English Standard Version
Then the three companies blew the trumpets and broke the jars. They held in their left hands the torches, and in their right hands the trumpets to blow. And they cried out, “A sword for the LORD and for Gideon!”
King James Bible
And the three companies blew the trumpets, and brake the pitchers, and held the lamps in their left hands, and the trumpets in their right hands to blow withal: and they cried, The sword of the LORD, and of Gideon.
American Standard Version
And the three companies blew the trumpets, and brake the pitchers, and held the torches in their left hands, and the trumpets in their right hands wherewith to blow; and they cried, The sword of Jehovah and of Gideon.
And when they sounded their trumpets in three places round about the camp, and had broken their pitchers, they held their lamps in their left hands, and with their right hands the trumpets which they blew, and they cried out: The sword of the Lord and of Gedeon;
English Revised Version
And the three companies blew the trumpets, and brake the pitchers, and held the torches in their left hands, and the trumpets in their right hands to blow withal: and they cried, The sword of the LORD and of Gideon.
Webster's Bible Translation
And the three companies blew the trumpets, and broke the pitchers, and held the lamps in their left hands, and the trumpets in their right hands to blow with: and they cried, The sword of the LORD, and of Gideon.
Judges 7:20 Parallel
CommentaryKeil and Delitzsch Biblical Commentary on the Old Testament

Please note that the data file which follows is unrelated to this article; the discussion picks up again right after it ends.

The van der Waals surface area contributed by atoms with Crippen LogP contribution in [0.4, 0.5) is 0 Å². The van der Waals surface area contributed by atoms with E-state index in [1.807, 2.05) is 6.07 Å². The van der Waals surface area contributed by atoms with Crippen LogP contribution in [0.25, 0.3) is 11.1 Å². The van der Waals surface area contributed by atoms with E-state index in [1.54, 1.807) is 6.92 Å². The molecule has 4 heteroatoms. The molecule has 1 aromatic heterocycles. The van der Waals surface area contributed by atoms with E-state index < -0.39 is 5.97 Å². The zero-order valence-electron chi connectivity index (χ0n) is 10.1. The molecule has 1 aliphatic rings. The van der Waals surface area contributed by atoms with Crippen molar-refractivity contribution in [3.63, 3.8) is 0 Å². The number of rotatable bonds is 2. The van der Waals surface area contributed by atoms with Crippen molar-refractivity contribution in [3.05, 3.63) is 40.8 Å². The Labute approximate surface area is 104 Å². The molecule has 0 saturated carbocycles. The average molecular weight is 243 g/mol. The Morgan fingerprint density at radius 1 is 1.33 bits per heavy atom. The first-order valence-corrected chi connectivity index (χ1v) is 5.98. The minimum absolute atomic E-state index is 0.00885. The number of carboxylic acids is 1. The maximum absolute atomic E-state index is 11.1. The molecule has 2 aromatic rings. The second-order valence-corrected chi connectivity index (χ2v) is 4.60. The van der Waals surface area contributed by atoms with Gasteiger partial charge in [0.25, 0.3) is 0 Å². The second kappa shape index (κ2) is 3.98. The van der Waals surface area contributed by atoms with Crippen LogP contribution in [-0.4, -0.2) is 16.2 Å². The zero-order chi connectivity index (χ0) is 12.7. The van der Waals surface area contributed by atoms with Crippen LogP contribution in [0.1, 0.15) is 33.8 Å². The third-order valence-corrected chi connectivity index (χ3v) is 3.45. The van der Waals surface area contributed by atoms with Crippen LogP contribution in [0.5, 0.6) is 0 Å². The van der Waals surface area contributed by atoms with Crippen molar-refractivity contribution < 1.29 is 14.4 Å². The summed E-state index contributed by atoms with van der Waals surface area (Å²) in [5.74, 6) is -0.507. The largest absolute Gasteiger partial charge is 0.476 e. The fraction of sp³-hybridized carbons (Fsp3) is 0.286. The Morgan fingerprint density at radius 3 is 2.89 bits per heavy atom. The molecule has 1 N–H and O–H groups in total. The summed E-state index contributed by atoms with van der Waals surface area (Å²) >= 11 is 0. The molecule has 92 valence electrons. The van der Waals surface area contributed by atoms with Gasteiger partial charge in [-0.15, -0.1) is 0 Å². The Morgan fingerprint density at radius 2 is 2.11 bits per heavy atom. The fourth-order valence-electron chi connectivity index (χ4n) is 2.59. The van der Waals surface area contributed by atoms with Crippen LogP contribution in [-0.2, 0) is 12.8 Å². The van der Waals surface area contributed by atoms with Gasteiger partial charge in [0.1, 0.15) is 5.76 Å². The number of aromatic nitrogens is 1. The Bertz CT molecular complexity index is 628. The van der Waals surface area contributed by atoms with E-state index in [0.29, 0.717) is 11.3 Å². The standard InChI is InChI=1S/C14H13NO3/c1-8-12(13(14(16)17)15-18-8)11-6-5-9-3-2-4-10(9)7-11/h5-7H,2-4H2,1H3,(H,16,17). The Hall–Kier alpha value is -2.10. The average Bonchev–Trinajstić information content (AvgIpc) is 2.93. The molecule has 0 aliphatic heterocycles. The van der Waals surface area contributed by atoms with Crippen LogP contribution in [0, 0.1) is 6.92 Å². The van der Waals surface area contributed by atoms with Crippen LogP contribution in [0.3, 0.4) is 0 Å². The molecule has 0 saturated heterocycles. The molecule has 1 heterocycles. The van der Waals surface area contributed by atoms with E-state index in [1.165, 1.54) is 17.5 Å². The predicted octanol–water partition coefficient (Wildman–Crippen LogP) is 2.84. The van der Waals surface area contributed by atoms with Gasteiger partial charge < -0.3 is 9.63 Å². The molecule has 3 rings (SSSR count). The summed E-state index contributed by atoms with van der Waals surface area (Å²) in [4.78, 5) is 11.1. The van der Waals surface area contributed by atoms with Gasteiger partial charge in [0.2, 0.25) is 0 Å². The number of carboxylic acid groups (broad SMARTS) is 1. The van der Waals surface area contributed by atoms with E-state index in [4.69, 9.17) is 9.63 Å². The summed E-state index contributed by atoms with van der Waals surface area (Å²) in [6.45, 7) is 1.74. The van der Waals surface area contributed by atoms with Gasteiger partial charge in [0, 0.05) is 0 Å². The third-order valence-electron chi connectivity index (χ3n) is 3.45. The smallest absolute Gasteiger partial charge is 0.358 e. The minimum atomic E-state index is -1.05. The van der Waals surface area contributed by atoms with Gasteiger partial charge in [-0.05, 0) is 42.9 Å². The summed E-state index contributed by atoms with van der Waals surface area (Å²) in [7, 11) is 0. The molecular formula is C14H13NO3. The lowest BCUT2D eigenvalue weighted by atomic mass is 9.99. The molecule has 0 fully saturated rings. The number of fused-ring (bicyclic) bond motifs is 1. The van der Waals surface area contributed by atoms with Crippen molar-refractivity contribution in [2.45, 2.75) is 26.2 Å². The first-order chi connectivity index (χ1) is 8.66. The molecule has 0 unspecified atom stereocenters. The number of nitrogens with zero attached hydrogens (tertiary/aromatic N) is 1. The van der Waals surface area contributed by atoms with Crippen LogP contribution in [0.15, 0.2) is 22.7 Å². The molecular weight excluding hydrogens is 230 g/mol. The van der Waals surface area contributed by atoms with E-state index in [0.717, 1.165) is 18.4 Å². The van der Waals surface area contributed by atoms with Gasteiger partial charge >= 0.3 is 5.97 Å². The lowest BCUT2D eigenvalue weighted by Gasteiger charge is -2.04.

But when Gideon came with his attendant to the end of the armed men (chamushim, as in Joshua 1:14; Exodus 13:18) in the hostile camp, and the enemy were lying spread out with their camels in the valley, an innumerable multitude, he heard one (of the fighting men) relate to his fellow (i.e., to another) a dream which he had had: "Behold a cake of barley bread was rolling into the camp of Midian, and it came to the tent and smote it, so that it fell and turned upwards, and let the tent lay along." Then the other replied, "This is nothing else than the sword of Gideon the son of Joash the Israelite: God hath given Midian and all the camp into his hand." "The end of fighting men" signifies the outermost or foremost of the outposts in the enemy's camp, which contained not only fighting men, but the whole of the baggage of the enemy, who had invaded the land as nomads, with their wives, their children, and their flocks. In Judges 7:12, the innumerable multitude of the enemy is described once more in the form of a circumstantial clause, as in Judges 6:5, not so much to distinguish the fighting men from the camp generally, as to bring out more vividly the contents and meaning of the following dream. The comparison of the enemy to the sand by the sea-side recalls Joshua 11:4, and is frequently met with (see Genesis 22:17; Genesis 32:13; 1 Samuel 13:5). With the word ויּבא in Judges 7:13, the thread of the narrative, which was broken off by the circumstantial clause in Judges 7:12, is resumed and carried further. The ἁπ. λεγ. צלוּל (Keri, צליל) is rendered cake, placenta, by the early translators: see Ges. Thes. p. 1170. The derivation of the word has been disputed, and is by no means certain, as צלל does not give any suitable meaning, either in the sense of to ring or to be overshadowed, and the meaning to roll (Ges. l.c.) cannot be philologically sustained; whilst צלה, to roast, can hardly be thought of, since this is merely used to denote the roasting of flesh, and קלה was the word commonly applied to the roasting of grains, and even "the roasted of barley bread" would hardly be equivalent to subcinericeus panis ex hordeo (Vulgate). "The tent," with the definite article, is probably the principal tent in the camp, i.e., the tent of the general. למעלה, upwards, so that the bottom came to the top. "The tent lay along," or the tent fell, lay in ruins, is added to give emphasis to the words. "This is nothing if not," i.e., nothing but. The cake of bread which had rolled into the Midianitish camp and overturned the tent, signifies nothing else than the sword of Gideon, i.e., Gideon, who is bursting into the camp with his sword, and utterly destroying it.